Reader's Digest Canada|June 2020
Cynthia RennieFaubert screens patients every day for COVID-19.
She Helps Care for COVID-19 Patients
CYNTHIA RENNIE-FAUBERT, 48, CORNWALL, ONT.
The speed of the coronavirus outbreak in Wuhan worried Cynthia Rennie- Faubert. As an emergency room nurse in Cornwall, she’d seen her share of outbreaks, including SARS and H1N1, but nothing like this. She knew it was only a matter of time before this new virus arrived in her community.
A month later, it did. On February 21, the federal government sent 129 Canadians from the Diamond Princess, an infected cruise ship, for a 14-day quarantine at a Cornwall hotel and conference facility that’s often used in emergency situations. Rennie- Faubert, who works at Cornwall Community Hospital, would help treat any passengers who fell ill. Some were seniors—a population at higher risk of heart disease, high blood pressure, and diabetes, increasing the chance of medical complications.
The hospital staff jumped into action, increasing isolation measures and stocking storerooms with infectious disease supplies. Thankfully, all of the quarantined passengers soon passed with a clean bill of health. But the virus proved unavoidable when, in March, the region confirmed its first positive case of COVID-19.
Screening potential cases was complicated, not least because it’s possible for asymptomatic people to spread the virus. “We don’t have the luxury of getting it wrong,” Rennie- Faubert says. “We must assume anyone could have the virus.” On any given day, her ER sees a wide range of cases, from car crash victims to heart attack patients, and if a patient is unresponsive, for example, she can’t ask about their history. She can’t know if they’re infected.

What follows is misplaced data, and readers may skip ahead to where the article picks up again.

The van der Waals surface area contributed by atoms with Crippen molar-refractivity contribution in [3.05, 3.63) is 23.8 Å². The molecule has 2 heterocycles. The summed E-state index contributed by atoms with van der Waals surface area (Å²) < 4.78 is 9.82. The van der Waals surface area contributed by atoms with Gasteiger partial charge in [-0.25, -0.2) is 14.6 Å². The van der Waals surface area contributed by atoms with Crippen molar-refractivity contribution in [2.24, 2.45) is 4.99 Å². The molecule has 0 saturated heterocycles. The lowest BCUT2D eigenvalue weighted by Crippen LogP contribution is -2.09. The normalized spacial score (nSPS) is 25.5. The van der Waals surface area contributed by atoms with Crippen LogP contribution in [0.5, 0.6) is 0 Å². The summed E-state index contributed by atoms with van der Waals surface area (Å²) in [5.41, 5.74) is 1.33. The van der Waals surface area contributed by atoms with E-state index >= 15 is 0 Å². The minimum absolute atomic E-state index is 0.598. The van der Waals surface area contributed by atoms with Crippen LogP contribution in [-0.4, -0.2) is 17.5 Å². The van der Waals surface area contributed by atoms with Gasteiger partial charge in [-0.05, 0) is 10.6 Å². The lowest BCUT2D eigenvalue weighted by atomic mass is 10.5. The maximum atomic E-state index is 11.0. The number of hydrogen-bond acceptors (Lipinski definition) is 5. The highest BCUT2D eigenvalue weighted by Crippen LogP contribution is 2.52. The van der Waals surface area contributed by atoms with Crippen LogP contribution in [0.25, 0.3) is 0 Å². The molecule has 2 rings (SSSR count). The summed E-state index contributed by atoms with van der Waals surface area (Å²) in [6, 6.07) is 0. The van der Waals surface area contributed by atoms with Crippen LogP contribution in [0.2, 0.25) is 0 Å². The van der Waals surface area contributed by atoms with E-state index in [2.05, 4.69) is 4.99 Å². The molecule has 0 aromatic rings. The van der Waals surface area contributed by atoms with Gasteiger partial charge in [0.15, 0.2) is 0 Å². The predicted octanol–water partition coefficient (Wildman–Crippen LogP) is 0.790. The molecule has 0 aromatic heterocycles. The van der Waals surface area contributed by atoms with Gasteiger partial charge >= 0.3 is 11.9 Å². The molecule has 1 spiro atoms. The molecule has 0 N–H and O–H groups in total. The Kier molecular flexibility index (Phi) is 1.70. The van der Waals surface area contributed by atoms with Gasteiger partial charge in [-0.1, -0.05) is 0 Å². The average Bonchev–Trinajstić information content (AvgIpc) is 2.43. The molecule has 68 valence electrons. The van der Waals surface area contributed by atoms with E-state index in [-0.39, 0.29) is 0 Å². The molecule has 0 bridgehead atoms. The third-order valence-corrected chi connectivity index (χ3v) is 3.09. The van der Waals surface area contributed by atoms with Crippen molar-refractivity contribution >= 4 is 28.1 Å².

As of mid-March, Ontario had tested more than 23,000 people for the virus, and front-line health-care workers remained at the greatest risk for exposure. In Toronto alone, some dozen nurses and doctors had tested positive for COVID-19. Tension was high. But Rennie-Faubert was confident her hospital could successfully manage the virus. After all, they’re a team. Everyone was taking turns working extra shifts, making sure nobody burned out. The trick, she says, is to stay calm. She reminds herself and others that in most ways it’s just another day at work: “We’re looking after sick patients in their time of need.”
They Saved a Life at the Curling Rink
- JESSICA HOEKSTRA, 29, AND ROY PENNER, 53, ST. ALBERT, ALTA.
Neil McKay was in the middle of his usual Tuesday curling game in St. Albert last December when he started to feel light-headed. The 70-year-old retired engineer is typically in good health, but as he stepped off the ice, he collapsed. Jessica Hoekstra was upstairs, working her first shift at the curling club bar, when she noticed him fall. A licensed practical nurse, she bolted downstairs and quickly recognized that McKay was in cardiac arrest. Hoekstra began administering CPR immediately. “The sooner you start, the more likely you are to have a positive outcome,” she says. “Every second counts.”
Firefighter Roy Penner, who was playing on the next sheet, rushed over to assist with compressions, while another patron ran for the building’s defibrillator. After McKay’s rescuers administered a shock, he regained consciousness and was taken to hospital, where he swiftly recovered.
Today, McKay remains friends with the people who saved him and makes sure to stop and chat whenever he runs into them at the club. McKay feels fortunate that so many knowledgeable people were on the scene. “They’d probably say, ‘I was just doing my job,’” McKay says, “But boy, did they ever do a good one.”
She Donated a Kidney to Her Financial Adviser
- KATE KIRKPATRICK, 45, SHUBENACADIE, N.S.
When Scott Giles found himself in need of a new kidney, Kate Kirkpatrick, a customer at his bank, knew she wanted to give him hers.
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